The nasofrontal angle is measured by drawing a line tangent to the glabella through the nasion, which intersects a line tangent to the nasal dorsum. Any dorsal hump should be transected by the nasal dorsal line to prevent distortion of the angle. An angle that is too deep accentuates whatever dorsal prominence is present and makes the hump appear larger. Lowering the hump to the level of the nasofrontal angle may result in excessive dorsal resection. Frequently, a combination of nasofrontal angle augmentation and conservative dorsal hump resection results in a smooth dorsal profile. The dorsal line (nasion-tip) should form a 30-40° nasofacial angle with the facial plane (glabella-pogonion). Tip projection can also be assessed by various methods.

The variable skin thickness overlying the nasal dorsum should also be considered. The skin–soft tissue envelope tends to be thinnest overlying the rhinion, and straight-line resection of the dorsal prominence can result in a scooped-out appearance or a polly beak appearance in the supratip area. Overreduction of a man’s nasal dorsum can feminize the patient’s appearance and should be avoided.

Genetics is the predominant factor affecting growth of the nasal dorsum and nasal hump development. However, either birth trauma or trauma later in life has also been implicated in the development of a prominent dorsal convexity. Childhood injuries may go undetected until adolescence; therefore, a definitive antecedent traumatic episode may not always be elicited.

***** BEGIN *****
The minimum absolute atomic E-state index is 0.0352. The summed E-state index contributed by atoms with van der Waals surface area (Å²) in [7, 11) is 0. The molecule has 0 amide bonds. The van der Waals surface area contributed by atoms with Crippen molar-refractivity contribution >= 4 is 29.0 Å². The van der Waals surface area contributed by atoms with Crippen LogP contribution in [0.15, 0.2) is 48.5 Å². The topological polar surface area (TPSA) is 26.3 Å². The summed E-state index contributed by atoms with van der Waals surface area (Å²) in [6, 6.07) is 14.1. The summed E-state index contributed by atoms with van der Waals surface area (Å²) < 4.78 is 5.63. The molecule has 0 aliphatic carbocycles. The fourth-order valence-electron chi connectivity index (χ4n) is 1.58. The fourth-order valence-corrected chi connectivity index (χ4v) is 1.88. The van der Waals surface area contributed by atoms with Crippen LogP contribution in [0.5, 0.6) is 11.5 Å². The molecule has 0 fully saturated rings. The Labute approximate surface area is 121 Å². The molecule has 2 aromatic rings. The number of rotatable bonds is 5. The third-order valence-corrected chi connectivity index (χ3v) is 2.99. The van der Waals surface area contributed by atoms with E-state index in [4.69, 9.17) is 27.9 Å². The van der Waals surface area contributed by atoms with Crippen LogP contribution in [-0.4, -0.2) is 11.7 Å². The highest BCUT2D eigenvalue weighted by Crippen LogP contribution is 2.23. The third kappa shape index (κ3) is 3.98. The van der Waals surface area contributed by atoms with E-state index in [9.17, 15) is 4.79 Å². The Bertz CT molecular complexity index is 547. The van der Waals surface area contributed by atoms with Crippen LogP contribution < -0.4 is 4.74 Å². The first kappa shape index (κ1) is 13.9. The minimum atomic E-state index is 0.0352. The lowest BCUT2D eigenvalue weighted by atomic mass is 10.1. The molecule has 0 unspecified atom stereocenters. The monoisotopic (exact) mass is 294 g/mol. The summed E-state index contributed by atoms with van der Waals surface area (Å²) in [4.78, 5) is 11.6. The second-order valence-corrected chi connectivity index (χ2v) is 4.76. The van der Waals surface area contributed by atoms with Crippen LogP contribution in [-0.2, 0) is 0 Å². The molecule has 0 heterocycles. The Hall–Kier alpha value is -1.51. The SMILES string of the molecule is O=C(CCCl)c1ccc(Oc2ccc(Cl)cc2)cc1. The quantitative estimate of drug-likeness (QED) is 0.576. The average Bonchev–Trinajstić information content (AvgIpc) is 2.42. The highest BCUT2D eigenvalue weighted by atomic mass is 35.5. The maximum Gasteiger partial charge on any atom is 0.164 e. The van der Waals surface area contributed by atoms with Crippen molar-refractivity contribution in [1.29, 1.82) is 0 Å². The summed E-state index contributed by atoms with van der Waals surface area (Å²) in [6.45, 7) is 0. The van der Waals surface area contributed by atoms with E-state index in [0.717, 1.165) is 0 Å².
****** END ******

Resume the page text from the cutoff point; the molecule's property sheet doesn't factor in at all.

In the initial few months of life, the nose grows rapidly. This growth subsequently slows until puberty when a second peak in nasal growth occurs, during which early nasal trauma may become manifest. Because the upper lateral cartilages and nasal septum are a contiguous unit, injury to one area can affect the entire cartilaginous vault and, ultimately, the development of the nasal dorsum. Additionally, if trauma causes collapse of the middle nasal vault or decreased tip projection, the illusion of a dorsal hump may result. In patients presenting for secondary rhinoplasty, a nasal hump may represent inadequate previous resection or polly beak formation.

Both the bony and cartilaginous vaults of the nose contribute to a dorsal nasal hump. The paired nasal bones vary in size, shape, and thickness and generally provide the smaller contribution to the dorsal hump. Most of the nasal hump usually lies in the cartilaginous vault of the nose, consisting of the paired upper lateral cartilages and nasal septum. The depth of the nasofrontal angle and the projection of the nasal tip should also be considered in a prominent nasal hump.